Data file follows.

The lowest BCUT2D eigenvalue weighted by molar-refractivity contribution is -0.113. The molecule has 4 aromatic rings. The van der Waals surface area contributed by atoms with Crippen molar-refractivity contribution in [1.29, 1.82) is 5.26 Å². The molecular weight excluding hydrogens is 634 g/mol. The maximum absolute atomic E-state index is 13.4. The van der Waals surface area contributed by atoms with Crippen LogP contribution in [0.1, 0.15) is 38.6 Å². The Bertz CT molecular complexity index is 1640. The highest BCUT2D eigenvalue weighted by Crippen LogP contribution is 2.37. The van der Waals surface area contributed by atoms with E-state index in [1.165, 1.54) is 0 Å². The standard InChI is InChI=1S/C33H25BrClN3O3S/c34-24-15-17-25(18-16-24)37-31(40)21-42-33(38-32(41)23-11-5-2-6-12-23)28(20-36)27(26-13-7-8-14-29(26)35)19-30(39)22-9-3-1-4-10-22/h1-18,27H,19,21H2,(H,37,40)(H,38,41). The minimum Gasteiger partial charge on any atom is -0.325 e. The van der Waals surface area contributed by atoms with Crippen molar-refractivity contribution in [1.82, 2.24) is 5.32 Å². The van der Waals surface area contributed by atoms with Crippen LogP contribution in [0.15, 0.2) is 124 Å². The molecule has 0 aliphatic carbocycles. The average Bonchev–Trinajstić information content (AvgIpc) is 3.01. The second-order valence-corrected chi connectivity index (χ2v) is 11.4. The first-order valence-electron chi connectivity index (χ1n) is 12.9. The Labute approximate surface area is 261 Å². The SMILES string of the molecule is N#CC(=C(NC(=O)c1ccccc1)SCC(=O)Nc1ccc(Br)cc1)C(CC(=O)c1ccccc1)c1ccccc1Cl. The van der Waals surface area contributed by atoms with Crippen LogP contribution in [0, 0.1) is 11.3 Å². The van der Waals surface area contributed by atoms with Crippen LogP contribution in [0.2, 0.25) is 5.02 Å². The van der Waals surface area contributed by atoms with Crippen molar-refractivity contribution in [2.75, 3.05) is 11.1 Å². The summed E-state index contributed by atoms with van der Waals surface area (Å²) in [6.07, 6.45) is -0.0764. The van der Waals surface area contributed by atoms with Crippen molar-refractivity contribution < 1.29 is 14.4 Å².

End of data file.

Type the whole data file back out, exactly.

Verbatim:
The lowest BCUT2D eigenvalue weighted by molar-refractivity contribution is -0.113. The molecule has 4 aromatic rings. The van der Waals surface area contributed by atoms with Crippen molar-refractivity contribution in [1.29, 1.82) is 5.26 Å². The molecular weight excluding hydrogens is 634 g/mol. The maximum absolute atomic E-state index is 13.4. The van der Waals surface area contributed by atoms with Crippen LogP contribution in [0.1, 0.15) is 38.6 Å². The Bertz CT molecular complexity index is 1640. The highest BCUT2D eigenvalue weighted by Crippen LogP contribution is 2.37. The van der Waals surface area contributed by atoms with E-state index in [1.165, 1.54) is 0 Å². The standard InChI is InChI=1S/C33H25BrClN3O3S/c34-24-15-17-25(18-16-24)37-31(40)21-42-33(38-32(41)23-11-5-2-6-12-23)28(20-36)27(26-13-7-8-14-29(26)35)19-30(39)22-9-3-1-4-10-22/h1-18,27H,19,21H2,(H,37,40)(H,38,41). The minimum Gasteiger partial charge on any atom is -0.325 e. The van der Waals surface area contributed by atoms with Crippen molar-refractivity contribution in [1.82, 2.24) is 5.32 Å². The van der Waals surface area contributed by atoms with Crippen LogP contribution in [0.15, 0.2) is 124 Å². The molecule has 0 aliphatic carbocycles. The average Bonchev–Trinajstić information content (AvgIpc) is 3.01. The second-order valence-corrected chi connectivity index (χ2v) is 11.4. The first-order valence-electron chi connectivity index (χ1n) is 12.9. The Labute approximate surface area is 261 Å². The SMILES string of the molecule is N#CC(=C(NC(=O)c1ccccc1)SCC(=O)Nc1ccc(Br)cc1)C(CC(=O)c1ccccc1)c1ccccc1Cl. The van der Waals surface area contributed by atoms with Crippen LogP contribution in [0, 0.1) is 11.3 Å². The van der Waals surface area contributed by atoms with Crippen LogP contribution in [0.2, 0.25) is 5.02 Å². The van der Waals surface area contributed by atoms with Crippen molar-refractivity contribution in [2.75, 3.05) is 11.1 Å². The summed E-state index contributed by atoms with van der Waals surface area (Å²) in [6.07, 6.45) is -0.0764. The van der Waals surface area contributed by atoms with Crippen molar-refractivity contribution < 1.29 is 14.4 Å².